Whenever I have asked questions in an attempt to understand “the message” Muslims are propagating, I have been personally attacked and accused of “fighting Islam,” or of being disrespectful to (A) Allah (B) the Prophet (C) the Qur’an (D) Islam (E) all of the above. I have received vague, “poetic” answers from Sufis who are doing what my oldest daughter calls “spreading the murk.” These people do not accuse me of anything, however they provide no clear answers.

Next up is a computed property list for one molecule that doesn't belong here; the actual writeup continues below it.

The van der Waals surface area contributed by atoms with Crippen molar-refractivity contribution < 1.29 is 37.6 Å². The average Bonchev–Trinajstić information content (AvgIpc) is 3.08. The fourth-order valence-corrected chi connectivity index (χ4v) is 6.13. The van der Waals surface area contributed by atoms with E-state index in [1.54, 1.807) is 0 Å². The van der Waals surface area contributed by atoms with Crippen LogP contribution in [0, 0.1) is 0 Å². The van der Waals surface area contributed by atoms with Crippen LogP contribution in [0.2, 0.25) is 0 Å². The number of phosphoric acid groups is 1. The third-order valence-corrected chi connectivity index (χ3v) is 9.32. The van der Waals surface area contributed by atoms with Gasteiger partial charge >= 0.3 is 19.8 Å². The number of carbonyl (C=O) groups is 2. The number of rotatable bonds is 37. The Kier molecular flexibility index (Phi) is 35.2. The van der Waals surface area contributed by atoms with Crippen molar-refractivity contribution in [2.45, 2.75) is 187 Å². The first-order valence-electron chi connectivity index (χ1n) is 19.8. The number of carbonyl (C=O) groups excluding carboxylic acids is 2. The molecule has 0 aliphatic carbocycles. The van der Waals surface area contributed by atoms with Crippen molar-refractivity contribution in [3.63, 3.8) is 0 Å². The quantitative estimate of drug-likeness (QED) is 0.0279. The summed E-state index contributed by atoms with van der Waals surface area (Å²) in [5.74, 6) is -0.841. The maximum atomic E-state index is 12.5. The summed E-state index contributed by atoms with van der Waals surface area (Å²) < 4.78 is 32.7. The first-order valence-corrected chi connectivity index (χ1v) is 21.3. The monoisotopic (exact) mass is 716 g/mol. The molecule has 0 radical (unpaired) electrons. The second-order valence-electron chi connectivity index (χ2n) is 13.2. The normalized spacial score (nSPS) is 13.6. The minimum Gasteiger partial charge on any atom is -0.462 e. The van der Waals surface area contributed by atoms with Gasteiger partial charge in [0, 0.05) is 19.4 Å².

Islamic conservatives in Bangladesh have been demanding, among other things, “…the reinstatement of ‘Absolute trust and faith in Allah’ into the constitution of Bangladesh…” according to an article by Andrew Buncombe dated 06 May 2013 in The Independent. “Absolute trust and faith in Allah” is not only their demand, but also an expectation of most of the Muslims I have met. And yet no one can explain what they mean by “Allah,” even though they expect everyone to respect “Allah,” the Qur’an (verbatim word of “Allah”), Prophet Muhammad (messenger of “Allah”), and Islam (belief in “Allah”). When people demand trust, faith and respect for someone/something, it is their responsibility to explain that someone/something as clearly as possible and not the job of everyone else to try and guess what they are talking about. Over the years I have been told Allah is One God, however, is not God The Father and is no part of the Trinity (the Jews and Christians changed everything, went “astray,” and “earned God’s wrath”), has nothing to do with the Hindu gods, or Buddhism which has no God, is not “in everything” because that would be Pantheism which is some sort of Neopaganism, and so on down the line. So what are we left with? A “Muslim God” introduced by Prophet Muhammad? No, absolutely not; to even suggest such a thing is blasphemous. Also, “Allah” cannot be referring to Prophet Muhammad, because although Muslims go on and on about him when asked questions like this, they completely reject the terms “Mohammedan” for themselves and “Mohammedanism” for their religion. Are there any clues to help solve this mystery? Two concepts that are referred to repeatedly in speech after speech and article after article by scholarly Muslims are “better” and “moral high ground.” Perhaps these are important clues telling us that “Allah” is “a better God who claims the moral high ground.” I do not know how this one will go over–have not tried it out on any “Muslims” yet. The mystery continues. People ask if I am “Muslim.” How can I know when “Muslims” cannot explain to me who/what they are worshiping?